Sex and the City (2008)

Sex and the City (2008)

Written and Directed by Michael Patrick King

Starring: Sarah Jessica Parker, Kim Cattrall, Cynthia Nixon, Kristin Davis, Chris Noth, Jennifer Hudson, David Eigenberg

MPAA Rating: Rated R

Run Time: 148 minutes

There is so much that is disappointing about the much-anticipated movie based on the Sex and the City television series, that it’s hard to know where to begin. So, much like an embittered housewife who needs to vent to a girlfriend about how screwed up her life is, I’ll just start with the nit-picking stuff and go from there.

So why are our girls suddenly filthy rich? One of the things about the series that so many women could relate to was Carrie’s recurring financial woes. Yes, Carrie had a closet full of Manolo Blahniks even then, but she was constantly trying to figure out how she was going to pay for them. In the movie, however, money seems to flow like water; there’s nary a glimmer of a credit crisis for these lovely ladies. A sexually frustrated Samantha goes shopping at Gucci’s, and doesn’t blink an eye at auctioning $50,000 for a ring. When Big asks Carrie if she wants an engagement ring, she says sweetly “no,” and then, “…just a really big closet.” Well, the closet he builds for her is probably the equivalent of about five carats. I gasped in horror when Carrie mentioned the three hundred dollar price tag of a miniscule pillow Samantha’s newly acquired dog was humping. Granted, they were in Charlotte’s apartment, but still. The writers at least injected a refreshing antidote to all this extravagance with the introduction of Jennifer Hudson in the role of Carrie’s new assistant Louise (even though it has some accidental racist undertones, considering Miss Hudson is black). Like the Carrie we knew and loved, Louise knows how to get by with a plucky self-sufficiency that reminded me of the good old days, when the series took great pains to celebrate—remember, ladies? —the independent working woman.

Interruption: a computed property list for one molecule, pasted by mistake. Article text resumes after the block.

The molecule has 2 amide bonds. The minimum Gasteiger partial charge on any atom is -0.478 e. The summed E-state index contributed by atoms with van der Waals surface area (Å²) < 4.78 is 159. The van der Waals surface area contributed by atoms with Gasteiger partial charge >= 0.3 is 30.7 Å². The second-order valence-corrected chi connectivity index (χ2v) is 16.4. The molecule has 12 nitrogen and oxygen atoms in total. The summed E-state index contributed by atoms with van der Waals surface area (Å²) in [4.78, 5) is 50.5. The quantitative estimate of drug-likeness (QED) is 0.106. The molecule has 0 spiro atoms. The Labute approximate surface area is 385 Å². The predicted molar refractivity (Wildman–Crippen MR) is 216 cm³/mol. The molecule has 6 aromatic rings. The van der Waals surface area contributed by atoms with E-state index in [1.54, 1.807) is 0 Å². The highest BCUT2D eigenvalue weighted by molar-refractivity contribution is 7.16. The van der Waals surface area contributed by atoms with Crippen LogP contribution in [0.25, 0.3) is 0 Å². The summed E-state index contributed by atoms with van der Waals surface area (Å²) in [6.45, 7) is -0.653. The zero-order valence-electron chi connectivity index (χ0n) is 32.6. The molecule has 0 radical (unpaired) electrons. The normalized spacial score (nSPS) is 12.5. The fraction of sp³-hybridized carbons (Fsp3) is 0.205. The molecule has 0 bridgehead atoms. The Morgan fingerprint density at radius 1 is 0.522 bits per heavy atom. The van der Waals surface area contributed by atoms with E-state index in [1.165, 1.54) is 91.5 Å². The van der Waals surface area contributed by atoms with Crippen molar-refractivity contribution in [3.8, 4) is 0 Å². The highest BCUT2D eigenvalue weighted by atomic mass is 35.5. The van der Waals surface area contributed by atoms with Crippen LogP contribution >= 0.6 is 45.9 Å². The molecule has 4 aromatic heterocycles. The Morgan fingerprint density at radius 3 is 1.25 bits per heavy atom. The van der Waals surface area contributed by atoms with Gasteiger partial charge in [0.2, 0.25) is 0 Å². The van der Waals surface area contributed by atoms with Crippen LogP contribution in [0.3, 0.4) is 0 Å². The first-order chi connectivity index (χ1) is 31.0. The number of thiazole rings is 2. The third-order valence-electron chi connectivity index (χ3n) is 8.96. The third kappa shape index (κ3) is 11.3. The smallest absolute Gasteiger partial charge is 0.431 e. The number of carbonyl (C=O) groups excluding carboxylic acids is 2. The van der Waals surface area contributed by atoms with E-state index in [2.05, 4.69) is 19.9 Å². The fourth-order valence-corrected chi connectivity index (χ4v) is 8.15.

I probably wouldn’t begrudge Carrie her newfound rich-and-famous lifestyle—and her decision to marry Big for financial security—if it weren’t for a more grievous infidelity that just makes me want to scream. The storyline, dear SATC fans, is right out of Falcon Crest. First, we find out that poor Steve cheated on Miranda, and even though he is abysmally contrite when he confesses his indiscretion to her (“It just happened once,” he admits guiltily), Miranda immediately gives him the boot as though he has just banged half of Brooklyn. No knock down dragged out fight, no tears, just a big self-righteous walk out the door. I’m not a proponent of adultery, and I am as sensitive as the next gal, but isn’t this a little over the top? Have we already forgotten that Carrie engaged in an adulterous affair with Big for the entire third season? Where was the level-headed Miranda I used to know and love, who would have engaged her friends in witty conversations about the sexual droughts of married life, or at least escaped to her TIVO? Even when she and Steve finally go to therapy, which is what most normal middle-class couples do when this happens, I didn’t much care by then if the marriage survived or not. Miranda, you lost me with good-bye.